PROVISIONING

Provisioning of storage can be done in two ways:-

  • STATIC VOLUME PROVISIONING– In static provisioning, we need to create the Persistent Volume in advance.

Imagine- we have a storage infrastructure with different types of storage like NFS, Object Storage, SSD Hard Disks, etc.

  1. The first step is to create the Persistent Volume which is done by the administrator.
  2. The administrator creates storage chunks with different capacities (these chunks are known as PV).
  3. So, as and when needed, the Developer can create PVC to request storage.

For Example:- Developer requests for 2G of storage by creating the PVC, then PVC bounds with the 2G PV, now the developer can make use of this bounded PVC inside the Pod.

  • DYNAMIC VOLUME PROVISIONING– In dynamic provisioning, there is no need to create the Persistent Volume in advance, they are created parallelly when PVC is created.

Assume- we have storage infrastructure with different types of storage. In this we do not create the PV manually instead we create the STORAGE CLASSES (these are the tags given to a storage based on the type of medium in the backend).

DEMO

  1. First, create Persistent Volume YAML
apiVersion: v1
kind: PersistentVolume
metadata:
  name: persistv
  labels:
    type: local
spec:
  storageClassName: manual
  capacity:
    storage: 10Gi
  accessModes:
    - ReadWriteOnce
  hostPath:
    path: "/mnt/data"
  • KIND is PersistentVolume(kind defines what we want to create).
  • Inside metadata, we define the NAME of our PV.
  • Inside spec we define storageClassName, the capacity of storage(how much storage we want), accessModes, and hostPath for PV.

2. Create Persistent Volume Claim YAML

apiVersion: v1
kind: PersistentVolumeClaim
metadata:
  name: persistvclaim
spec:
  storageClassName: manual
  accessModes:
    - ReadWriteOnce
  resources:
    requests:
      storage: 3Gi
  • it is similar to the PV YAML file except for the name and hostPath.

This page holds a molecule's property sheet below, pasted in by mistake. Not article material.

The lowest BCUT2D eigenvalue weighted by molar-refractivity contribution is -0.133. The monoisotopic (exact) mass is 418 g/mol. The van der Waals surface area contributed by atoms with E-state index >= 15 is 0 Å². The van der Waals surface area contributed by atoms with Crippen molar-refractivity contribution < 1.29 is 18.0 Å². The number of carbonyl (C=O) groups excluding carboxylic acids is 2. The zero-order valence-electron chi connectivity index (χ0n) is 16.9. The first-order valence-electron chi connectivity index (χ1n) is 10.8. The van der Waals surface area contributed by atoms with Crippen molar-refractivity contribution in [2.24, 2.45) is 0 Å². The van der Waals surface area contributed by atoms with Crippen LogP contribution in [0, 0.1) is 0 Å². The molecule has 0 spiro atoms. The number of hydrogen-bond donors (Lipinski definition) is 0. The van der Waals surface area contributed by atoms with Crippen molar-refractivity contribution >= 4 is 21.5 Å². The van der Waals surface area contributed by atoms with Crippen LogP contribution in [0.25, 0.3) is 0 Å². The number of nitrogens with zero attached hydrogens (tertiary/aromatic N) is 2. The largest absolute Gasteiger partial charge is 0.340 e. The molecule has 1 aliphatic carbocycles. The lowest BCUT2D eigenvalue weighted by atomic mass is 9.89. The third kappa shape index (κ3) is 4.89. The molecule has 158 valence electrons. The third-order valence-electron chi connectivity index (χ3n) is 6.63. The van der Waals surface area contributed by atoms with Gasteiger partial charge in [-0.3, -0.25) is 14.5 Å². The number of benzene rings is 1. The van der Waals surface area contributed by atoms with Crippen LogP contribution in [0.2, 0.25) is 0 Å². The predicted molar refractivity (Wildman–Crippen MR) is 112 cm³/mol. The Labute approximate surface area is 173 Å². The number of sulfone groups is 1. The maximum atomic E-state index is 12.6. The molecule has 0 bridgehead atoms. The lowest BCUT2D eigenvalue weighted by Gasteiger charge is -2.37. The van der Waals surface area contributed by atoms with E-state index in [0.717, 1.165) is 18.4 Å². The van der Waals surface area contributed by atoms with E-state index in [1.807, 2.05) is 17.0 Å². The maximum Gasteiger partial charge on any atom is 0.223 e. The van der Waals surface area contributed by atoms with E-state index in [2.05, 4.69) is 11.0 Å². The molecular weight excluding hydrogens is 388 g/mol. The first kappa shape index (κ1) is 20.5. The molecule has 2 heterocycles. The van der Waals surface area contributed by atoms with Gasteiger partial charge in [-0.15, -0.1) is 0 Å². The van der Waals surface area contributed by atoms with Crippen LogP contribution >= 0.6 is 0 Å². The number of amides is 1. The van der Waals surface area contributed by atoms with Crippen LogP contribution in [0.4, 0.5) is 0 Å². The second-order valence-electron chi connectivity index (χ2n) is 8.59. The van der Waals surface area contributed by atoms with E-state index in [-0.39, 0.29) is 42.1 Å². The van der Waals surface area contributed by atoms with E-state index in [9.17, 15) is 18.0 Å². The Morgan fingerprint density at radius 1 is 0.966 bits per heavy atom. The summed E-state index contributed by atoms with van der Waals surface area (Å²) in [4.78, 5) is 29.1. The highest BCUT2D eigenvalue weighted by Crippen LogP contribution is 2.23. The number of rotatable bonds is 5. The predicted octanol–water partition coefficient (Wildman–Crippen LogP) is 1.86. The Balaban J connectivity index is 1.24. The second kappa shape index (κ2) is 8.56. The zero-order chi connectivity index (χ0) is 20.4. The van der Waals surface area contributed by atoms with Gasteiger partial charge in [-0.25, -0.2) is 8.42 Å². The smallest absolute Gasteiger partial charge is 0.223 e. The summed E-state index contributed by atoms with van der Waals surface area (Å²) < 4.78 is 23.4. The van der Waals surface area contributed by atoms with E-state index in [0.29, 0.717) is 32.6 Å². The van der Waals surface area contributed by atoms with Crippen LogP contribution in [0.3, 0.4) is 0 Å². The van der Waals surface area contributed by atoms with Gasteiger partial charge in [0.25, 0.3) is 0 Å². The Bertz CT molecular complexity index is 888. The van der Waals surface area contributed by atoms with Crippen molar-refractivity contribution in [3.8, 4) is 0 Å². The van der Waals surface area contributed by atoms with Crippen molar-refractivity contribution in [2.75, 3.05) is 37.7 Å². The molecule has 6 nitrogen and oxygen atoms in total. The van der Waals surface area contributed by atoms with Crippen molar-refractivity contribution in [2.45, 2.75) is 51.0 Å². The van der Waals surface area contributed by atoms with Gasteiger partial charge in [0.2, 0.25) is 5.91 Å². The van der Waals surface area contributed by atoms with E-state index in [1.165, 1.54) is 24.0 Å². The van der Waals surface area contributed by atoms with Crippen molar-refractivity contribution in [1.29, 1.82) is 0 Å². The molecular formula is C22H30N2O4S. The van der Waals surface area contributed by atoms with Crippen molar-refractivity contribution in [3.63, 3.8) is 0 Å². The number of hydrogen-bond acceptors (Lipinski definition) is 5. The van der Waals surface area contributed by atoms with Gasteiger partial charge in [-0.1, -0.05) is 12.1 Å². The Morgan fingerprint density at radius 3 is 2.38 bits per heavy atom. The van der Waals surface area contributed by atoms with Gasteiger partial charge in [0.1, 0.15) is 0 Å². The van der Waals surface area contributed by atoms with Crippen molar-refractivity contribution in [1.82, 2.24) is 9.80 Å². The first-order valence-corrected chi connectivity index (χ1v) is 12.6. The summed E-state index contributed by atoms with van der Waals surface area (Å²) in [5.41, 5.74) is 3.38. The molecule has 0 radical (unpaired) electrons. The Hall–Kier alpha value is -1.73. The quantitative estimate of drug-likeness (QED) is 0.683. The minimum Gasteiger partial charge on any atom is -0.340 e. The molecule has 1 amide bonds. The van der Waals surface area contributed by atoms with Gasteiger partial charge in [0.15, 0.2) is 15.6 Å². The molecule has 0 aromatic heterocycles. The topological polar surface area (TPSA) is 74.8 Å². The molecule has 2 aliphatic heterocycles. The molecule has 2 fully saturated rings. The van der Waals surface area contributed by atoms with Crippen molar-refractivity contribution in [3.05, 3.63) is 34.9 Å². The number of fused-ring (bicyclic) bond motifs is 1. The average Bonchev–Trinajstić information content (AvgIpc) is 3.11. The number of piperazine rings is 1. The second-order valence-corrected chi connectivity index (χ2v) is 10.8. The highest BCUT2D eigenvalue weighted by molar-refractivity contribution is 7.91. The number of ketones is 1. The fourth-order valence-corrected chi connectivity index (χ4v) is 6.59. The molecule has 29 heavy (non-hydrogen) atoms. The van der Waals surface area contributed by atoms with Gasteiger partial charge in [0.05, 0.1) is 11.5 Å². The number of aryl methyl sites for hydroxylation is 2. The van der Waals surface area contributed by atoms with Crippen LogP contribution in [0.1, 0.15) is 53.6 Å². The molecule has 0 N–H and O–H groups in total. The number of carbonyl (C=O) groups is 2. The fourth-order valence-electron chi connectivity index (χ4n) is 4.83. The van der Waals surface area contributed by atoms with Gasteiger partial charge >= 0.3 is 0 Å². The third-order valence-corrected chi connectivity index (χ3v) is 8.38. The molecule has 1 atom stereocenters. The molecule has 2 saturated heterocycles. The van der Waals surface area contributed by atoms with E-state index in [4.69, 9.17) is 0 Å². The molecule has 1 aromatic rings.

3. Create Pod YAML

apiVersion: v1
kind: Pod
metadata:
  name: pod-pv
spec:
  containers:
    - name: debian
      image: debian:9-slim
      command: ["/bin/sleep"]
      args: [ "3600" ]
      volumeMounts:
        - mountPath: /mnt
          name: storage
  volumes:
    - name: storage
      persistentVolumeClaim:
        claimName: persistvclaim
  • In the Pod YAML file, the volume is mounted in /mnt inside the pod.
  • A Debian image is used for creating the container. You can use any image.
  • The main highlight inside this is claimName which is the same as in the PVC file.
  • The pod is going to connect to this PVC and then PVC requests for storage.

Now, using execute command we can write anything inside the container or store our data for example:-

  • I simply wrote “hello world” inside the inside /mnt/helloworld,
  • If I delete this pod and restart it again, the content will still persist.

CONCLUSION:-

-Using Persistent Volume, you can store your data on local as well as cloud storage by just connecting your storage with Kubernetes Cluster and for a certain reason, if you delete your pod, the data will still persist as shown in the above demo.

-Using Persistent Volume Claim for storing your data, you can request storage(like 5G, 10G, etc).